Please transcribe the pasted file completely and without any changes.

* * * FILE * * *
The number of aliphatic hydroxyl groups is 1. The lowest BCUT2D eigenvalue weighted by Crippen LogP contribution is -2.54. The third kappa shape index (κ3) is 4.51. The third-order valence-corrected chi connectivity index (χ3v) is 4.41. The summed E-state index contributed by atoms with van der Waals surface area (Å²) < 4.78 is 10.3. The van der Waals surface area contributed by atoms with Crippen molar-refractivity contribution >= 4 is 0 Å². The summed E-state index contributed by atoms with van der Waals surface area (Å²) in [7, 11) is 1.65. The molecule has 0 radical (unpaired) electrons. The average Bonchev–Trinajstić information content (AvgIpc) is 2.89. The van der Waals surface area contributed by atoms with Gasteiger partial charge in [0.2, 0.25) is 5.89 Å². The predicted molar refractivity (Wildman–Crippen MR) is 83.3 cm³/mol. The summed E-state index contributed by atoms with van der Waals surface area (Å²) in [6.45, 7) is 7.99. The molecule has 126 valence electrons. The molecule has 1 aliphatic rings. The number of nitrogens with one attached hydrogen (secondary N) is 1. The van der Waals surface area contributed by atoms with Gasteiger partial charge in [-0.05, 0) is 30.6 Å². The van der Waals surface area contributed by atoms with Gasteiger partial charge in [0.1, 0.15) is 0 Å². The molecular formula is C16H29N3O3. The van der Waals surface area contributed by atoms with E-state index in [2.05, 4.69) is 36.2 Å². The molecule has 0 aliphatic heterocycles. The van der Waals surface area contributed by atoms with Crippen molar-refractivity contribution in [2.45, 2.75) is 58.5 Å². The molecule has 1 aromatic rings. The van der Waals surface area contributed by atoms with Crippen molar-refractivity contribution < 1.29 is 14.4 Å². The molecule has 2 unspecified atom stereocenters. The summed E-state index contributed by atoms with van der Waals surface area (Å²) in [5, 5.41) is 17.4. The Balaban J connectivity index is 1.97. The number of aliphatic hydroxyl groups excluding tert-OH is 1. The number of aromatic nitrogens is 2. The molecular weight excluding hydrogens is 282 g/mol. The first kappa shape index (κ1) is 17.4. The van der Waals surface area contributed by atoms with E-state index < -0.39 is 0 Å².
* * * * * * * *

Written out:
The number of aliphatic hydroxyl groups is 1. The lowest BCUT2D eigenvalue weighted by Crippen LogP contribution is -2.54. The third kappa shape index (κ3) is 4.51. The third-order valence-corrected chi connectivity index (χ3v) is 4.41. The summed E-state index contributed by atoms with van der Waals surface area (Å²) < 4.78 is 10.3. The van der Waals surface area contributed by atoms with Crippen molar-refractivity contribution >= 4 is 0 Å². The summed E-state index contributed by atoms with van der Waals surface area (Å²) in [7, 11) is 1.65. The molecule has 0 radical (unpaired) electrons. The average Bonchev–Trinajstić information content (AvgIpc) is 2.89. The van der Waals surface area contributed by atoms with Gasteiger partial charge in [0.2, 0.25) is 5.89 Å². The predicted molar refractivity (Wildman–Crippen MR) is 83.3 cm³/mol. The summed E-state index contributed by atoms with van der Waals surface area (Å²) in [6.45, 7) is 7.99. The molecule has 126 valence electrons. The molecule has 1 aliphatic rings. The number of nitrogens with one attached hydrogen (secondary N) is 1. The van der Waals surface area contributed by atoms with Gasteiger partial charge in [-0.05, 0) is 30.6 Å². The van der Waals surface area contributed by atoms with Gasteiger partial charge in [0.1, 0.15) is 0 Å². The molecular formula is C16H29N3O3. The van der Waals surface area contributed by atoms with E-state index in [2.05, 4.69) is 36.2 Å². The molecule has 0 aliphatic heterocycles. The van der Waals surface area contributed by atoms with Crippen molar-refractivity contribution in [2.45, 2.75) is 58.5 Å². The molecule has 1 aromatic rings. The van der Waals surface area contributed by atoms with Crippen molar-refractivity contribution < 1.29 is 14.4 Å². The molecule has 2 unspecified atom stereocenters. The summed E-state index contributed by atoms with van der Waals surface area (Å²) in [5, 5.41) is 17.4. The Balaban J connectivity index is 1.97. The number of aliphatic hydroxyl groups excluding tert-OH is 1. The number of aromatic nitrogens is 2. The molecular weight excluding hydrogens is 282 g/mol. The first kappa shape index (κ1) is 17.4. The van der Waals surface area contributed by atoms with E-state index < -0.39 is 0 Å².